Several civic groups visited the legislature yesterday to urge lawmakers to pass the draft national pension plan bill during the extra legislative session that begins today.
The Social Welfare Alliance of Taiwan, a grouping of 20 associations, and the Social Welfare Association, visited the legislature.
"The importance of the national pension plan goes beyond party interests and political ideologies, therefore we urge all parties to give the [pension plan] bill priority during the extra session," said Pai Hsiu-hsiung (
Pai said civic groups have been pushing for a national pension plan -- which would draw its funds from workers' monthly salaries -- since 1993.
The groups were received by 19 lawmakers across party lines who expressed their support for the legislation.
"Taiwan has the second-highest growth rate in terms of an aging population, but we don't have any social insurance to look after people in their old age," Democratic Progressive Party (DPP) Legislator Wang Jung-chang (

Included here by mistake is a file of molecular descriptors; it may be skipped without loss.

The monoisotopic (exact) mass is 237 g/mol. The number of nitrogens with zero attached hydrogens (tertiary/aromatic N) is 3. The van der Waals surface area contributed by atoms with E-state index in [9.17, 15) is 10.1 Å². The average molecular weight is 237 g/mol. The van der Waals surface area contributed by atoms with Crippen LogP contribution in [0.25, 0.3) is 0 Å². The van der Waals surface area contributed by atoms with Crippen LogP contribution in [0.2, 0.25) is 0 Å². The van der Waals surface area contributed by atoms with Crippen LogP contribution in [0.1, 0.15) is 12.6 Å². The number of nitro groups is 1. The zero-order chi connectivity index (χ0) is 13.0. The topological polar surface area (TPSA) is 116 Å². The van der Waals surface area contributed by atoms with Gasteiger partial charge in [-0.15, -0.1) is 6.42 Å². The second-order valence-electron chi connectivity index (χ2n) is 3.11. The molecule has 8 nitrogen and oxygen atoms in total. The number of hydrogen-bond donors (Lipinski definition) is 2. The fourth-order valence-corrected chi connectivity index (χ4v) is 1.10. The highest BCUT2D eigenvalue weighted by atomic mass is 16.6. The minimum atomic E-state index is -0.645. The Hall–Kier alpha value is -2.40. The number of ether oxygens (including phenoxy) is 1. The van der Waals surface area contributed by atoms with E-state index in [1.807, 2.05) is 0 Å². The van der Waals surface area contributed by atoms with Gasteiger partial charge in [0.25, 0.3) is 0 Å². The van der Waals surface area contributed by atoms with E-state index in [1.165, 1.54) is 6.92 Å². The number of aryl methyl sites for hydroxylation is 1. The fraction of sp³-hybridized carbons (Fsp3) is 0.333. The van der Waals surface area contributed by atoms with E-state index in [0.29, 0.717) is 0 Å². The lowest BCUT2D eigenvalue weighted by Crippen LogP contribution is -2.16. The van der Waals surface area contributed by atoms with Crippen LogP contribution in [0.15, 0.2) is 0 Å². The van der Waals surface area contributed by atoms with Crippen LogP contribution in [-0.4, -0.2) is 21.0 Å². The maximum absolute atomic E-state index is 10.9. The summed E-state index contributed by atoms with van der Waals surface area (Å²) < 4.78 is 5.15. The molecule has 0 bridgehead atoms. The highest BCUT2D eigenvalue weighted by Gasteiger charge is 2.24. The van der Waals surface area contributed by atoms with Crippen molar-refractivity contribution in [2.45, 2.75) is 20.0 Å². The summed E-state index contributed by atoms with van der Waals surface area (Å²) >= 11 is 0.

Chinese Nationalist Party (KMT) Legislator Yang Li-huan (
"As people are having fewer children, it will be hard for them to rely on their children when they grow old," Yang said. "A national pension that accumulates funds while people are still young would be a more stable source of income for them during old age."
DPP Legislator William Lai (賴清德) said that a pension plan would benefit "around 4 million people who are not covered by any social insurance, mostly housewives.
Lawmakers from the Taiwan Solidarity Union and the People First Party also gave their support.
However, DPP Legislator Huang Sue-ying (
"The KMT actually controls whether the bill will pass as it holds the majority in the Procedure Committee," Huang said. "If the bill is not placed at the head of the long legislative queue, it's unlikely that it will be passed during the extra session."
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